I began attending school board meetings in Emeryville last spring while in the process of deciding whether or not to become a candidate, and have attended consistently since that time whenever meetings were held. At these meetings I’ve had the opportunity to meet Dr. Scott and to become familiar with Ms. Carter, Ms. Scruggs Smith, and Ms. Goode. I am in the process of seeking meetings with the site administrators, and I look forward to hearing what they are looking for in a Board member so I can best serve their needs if I am elected. I am attending my first PTO meeting on October 9, and I look forward to connecting with more families in this new way. As a teacher myself, it is unfortunately not possible for me to be involved with the school while it is in session. So, I’ve worked to maximize the information I can get outside of school hours by consulting with teachers at the K-8 and high school levels as well as some families and community members.

How much money do you plan to spend on your campaign?  Do you plan to fundraise?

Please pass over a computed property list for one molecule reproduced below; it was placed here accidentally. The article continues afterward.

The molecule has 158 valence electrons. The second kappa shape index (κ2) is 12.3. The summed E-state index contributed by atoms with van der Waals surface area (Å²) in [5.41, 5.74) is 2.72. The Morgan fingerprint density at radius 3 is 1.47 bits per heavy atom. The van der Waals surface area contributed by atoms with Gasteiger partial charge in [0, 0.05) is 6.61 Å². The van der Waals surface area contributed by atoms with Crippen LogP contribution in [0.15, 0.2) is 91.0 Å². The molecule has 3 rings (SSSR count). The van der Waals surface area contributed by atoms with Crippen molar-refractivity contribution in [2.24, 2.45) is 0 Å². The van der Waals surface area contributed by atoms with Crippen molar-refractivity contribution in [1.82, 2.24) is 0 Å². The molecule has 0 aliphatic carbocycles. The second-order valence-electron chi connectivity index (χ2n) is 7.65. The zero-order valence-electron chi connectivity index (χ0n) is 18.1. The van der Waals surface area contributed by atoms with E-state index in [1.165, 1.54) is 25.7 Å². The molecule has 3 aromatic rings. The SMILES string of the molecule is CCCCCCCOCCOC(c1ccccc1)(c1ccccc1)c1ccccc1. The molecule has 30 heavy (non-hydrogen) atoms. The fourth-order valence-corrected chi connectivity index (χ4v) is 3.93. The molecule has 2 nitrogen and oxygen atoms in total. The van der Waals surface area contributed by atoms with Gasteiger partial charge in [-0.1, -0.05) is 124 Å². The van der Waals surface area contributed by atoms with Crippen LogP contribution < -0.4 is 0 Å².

My campaign budget is quite small, and my fundraising efforts have been minimal. Despite this, I’ve been lucky to receive the generous support of a number of community members here in Emeryville, among other donors.

What is your first goal (or goals) when you take office?
My first goal upon taking office, if I am elected, will be to learn all I can about the work that has come before. I need to develop a deep understanding of the historical issues, decisions, and outcomes affecting the district at all levels, from the Board and the Superintendent to the site administrators and down to work being done in the classrooms and with community organizations. I believe that all previous efforts are worthy to be studied, regardless of the outcome, as they’ve each been a factor in the current conditions we’re experiencing and can yield valuable insight into next steps for change and growth.